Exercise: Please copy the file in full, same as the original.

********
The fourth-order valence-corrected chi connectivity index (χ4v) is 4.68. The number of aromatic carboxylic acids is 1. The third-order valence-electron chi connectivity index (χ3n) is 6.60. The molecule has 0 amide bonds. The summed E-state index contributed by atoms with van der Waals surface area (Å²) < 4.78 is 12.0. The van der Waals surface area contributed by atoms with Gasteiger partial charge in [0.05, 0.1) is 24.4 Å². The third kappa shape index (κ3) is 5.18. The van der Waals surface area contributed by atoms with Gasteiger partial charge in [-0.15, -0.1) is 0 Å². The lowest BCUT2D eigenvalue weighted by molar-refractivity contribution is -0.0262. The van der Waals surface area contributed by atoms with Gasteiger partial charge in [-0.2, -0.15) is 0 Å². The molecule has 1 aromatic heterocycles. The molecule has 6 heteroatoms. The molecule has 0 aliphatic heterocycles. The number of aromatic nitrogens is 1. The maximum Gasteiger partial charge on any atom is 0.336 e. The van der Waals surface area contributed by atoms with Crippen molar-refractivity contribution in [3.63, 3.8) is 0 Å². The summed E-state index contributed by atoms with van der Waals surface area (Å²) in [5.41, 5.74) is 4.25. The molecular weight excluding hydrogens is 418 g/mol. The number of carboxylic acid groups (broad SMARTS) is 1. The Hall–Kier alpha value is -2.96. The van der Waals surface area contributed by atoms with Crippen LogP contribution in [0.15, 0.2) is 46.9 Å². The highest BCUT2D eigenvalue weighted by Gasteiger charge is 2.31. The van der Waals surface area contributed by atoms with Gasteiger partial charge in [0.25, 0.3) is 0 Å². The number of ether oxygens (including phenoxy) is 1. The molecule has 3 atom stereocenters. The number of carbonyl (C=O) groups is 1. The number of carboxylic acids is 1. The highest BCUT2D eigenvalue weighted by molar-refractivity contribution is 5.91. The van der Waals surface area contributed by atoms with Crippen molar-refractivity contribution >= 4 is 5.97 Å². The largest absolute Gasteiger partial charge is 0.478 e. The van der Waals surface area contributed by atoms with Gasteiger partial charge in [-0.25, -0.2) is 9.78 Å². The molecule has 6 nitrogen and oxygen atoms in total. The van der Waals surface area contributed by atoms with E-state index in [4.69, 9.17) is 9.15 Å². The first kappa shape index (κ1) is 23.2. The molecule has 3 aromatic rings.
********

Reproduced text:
The fourth-order valence-corrected chi connectivity index (χ4v) is 4.68. The number of aromatic carboxylic acids is 1. The third-order valence-electron chi connectivity index (χ3n) is 6.60. The molecule has 0 amide bonds. The summed E-state index contributed by atoms with van der Waals surface area (Å²) < 4.78 is 12.0. The van der Waals surface area contributed by atoms with Gasteiger partial charge in [0.05, 0.1) is 24.4 Å². The third kappa shape index (κ3) is 5.18. The van der Waals surface area contributed by atoms with Gasteiger partial charge in [-0.15, -0.1) is 0 Å². The lowest BCUT2D eigenvalue weighted by molar-refractivity contribution is -0.0262. The van der Waals surface area contributed by atoms with Gasteiger partial charge in [-0.2, -0.15) is 0 Å². The molecule has 1 aromatic heterocycles. The molecule has 6 heteroatoms. The molecule has 0 aliphatic heterocycles. The number of aromatic nitrogens is 1. The maximum Gasteiger partial charge on any atom is 0.336 e. The van der Waals surface area contributed by atoms with Crippen molar-refractivity contribution in [3.63, 3.8) is 0 Å². The summed E-state index contributed by atoms with van der Waals surface area (Å²) in [5.41, 5.74) is 4.25. The molecular weight excluding hydrogens is 418 g/mol. The number of carboxylic acid groups (broad SMARTS) is 1. The Hall–Kier alpha value is -2.96. The van der Waals surface area contributed by atoms with Crippen LogP contribution in [0.15, 0.2) is 46.9 Å². The highest BCUT2D eigenvalue weighted by Gasteiger charge is 2.31. The van der Waals surface area contributed by atoms with Gasteiger partial charge in [0.25, 0.3) is 0 Å². The number of ether oxygens (including phenoxy) is 1. The molecule has 3 atom stereocenters. The number of carbonyl (C=O) groups is 1. The number of carboxylic acids is 1. The highest BCUT2D eigenvalue weighted by molar-refractivity contribution is 5.91. The van der Waals surface area contributed by atoms with Crippen molar-refractivity contribution >= 4 is 5.97 Å². The largest absolute Gasteiger partial charge is 0.478 e. The van der Waals surface area contributed by atoms with Gasteiger partial charge in [-0.25, -0.2) is 9.78 Å². The molecule has 6 nitrogen and oxygen atoms in total. The van der Waals surface area contributed by atoms with E-state index in [4.69, 9.17) is 9.15 Å². The first kappa shape index (κ1) is 23.2. The molecule has 3 aromatic rings.